But who knows! In the meantime here is a picture of a dead thing, no surprise here. The depth makes me happy, and I was able to get some nice gestures among the branches. Took a bit of pacing. Took some deep breaths high up a mountain I know well. I’ve been trying to come back to that calming place lately. This dead tree, if you can imagine, helps.


But christ, that melancholy. 

Have you had a weight sit on your chest so firmly that it wouldn’t even move to let you sleep? Pressing into you, while also tightening a vice grip around the back of your neck, while also fogging your memory in a cloud that spins up your hours and days and weeks? Have you honestly ever felt so sad that moments in which there’s nothing at all to be sad about hardly feel real to you? When your sadness becomes an anchor, a home, a hole to disappear into?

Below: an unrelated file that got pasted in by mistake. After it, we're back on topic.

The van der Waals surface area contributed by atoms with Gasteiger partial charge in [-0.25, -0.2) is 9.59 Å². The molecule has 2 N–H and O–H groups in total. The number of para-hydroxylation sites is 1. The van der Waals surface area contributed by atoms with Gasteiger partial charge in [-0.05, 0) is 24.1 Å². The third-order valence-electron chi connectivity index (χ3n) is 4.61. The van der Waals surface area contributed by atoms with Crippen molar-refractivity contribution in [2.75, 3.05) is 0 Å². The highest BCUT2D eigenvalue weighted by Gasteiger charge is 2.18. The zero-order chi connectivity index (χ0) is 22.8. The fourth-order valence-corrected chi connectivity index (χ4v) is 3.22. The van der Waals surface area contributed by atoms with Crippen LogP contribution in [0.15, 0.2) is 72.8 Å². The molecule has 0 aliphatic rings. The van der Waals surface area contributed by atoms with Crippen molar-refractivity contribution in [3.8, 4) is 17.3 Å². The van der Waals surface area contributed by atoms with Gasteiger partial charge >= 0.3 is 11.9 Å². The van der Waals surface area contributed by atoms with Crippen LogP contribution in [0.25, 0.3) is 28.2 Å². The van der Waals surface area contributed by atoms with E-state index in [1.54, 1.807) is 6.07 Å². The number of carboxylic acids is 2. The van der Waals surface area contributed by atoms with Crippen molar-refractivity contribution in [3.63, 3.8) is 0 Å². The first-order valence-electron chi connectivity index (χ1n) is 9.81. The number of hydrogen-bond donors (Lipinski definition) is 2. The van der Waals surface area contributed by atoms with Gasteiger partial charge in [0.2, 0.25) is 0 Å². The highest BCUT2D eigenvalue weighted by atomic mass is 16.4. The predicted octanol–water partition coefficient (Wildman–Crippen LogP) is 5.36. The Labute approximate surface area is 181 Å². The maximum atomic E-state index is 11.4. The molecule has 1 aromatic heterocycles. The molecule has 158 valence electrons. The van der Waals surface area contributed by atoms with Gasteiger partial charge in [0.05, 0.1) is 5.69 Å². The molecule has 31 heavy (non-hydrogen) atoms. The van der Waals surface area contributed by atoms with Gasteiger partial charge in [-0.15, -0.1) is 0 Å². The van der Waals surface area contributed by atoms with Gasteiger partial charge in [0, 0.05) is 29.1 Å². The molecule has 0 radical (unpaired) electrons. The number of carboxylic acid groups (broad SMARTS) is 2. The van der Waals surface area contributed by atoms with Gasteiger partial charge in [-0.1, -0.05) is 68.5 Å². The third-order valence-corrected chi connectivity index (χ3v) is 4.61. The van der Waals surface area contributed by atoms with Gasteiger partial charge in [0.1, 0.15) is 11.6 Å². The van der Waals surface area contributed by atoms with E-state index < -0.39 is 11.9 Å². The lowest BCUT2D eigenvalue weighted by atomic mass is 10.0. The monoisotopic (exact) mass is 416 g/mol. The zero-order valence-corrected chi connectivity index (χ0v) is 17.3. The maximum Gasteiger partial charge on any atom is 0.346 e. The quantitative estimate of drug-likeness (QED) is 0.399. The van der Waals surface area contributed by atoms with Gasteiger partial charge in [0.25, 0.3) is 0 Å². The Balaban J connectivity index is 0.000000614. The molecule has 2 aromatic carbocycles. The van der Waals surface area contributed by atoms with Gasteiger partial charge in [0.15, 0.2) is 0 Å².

I don’t know if it was solely the sudden death of someone I loved, I think it sparked something else: I started to wonder what else there was besides the dogged pursuit I came to New York for, uprooted my life for. I stopped examining the pictures I took– I composed and tried as hard as I could, but god, so often, then, and so often, now, I couldn’t try. There are things that drive me now, thankfully, and most days are better than others, and I can get out of bed again, but remembering how absolutely, completely down I felt: it was the same kind of dearth you feel when you sink to the bottom of a swimming pool, when you close your eyes and let out all the air. 

And over time I got past it; over time I found victories and joys that did not feel bittersweet because of their infrequency; I formed friendships that have floated me past the sharpest pains; I learned to trust myself more, and grew into a person I mostly favor. Today I bought a swimsuit and a cap and goggles and am going to drag my ass to exercise at least once a week. Today I want to remember trying, so that when I can’t try (which is okay), I don’t feel like I’m never able to.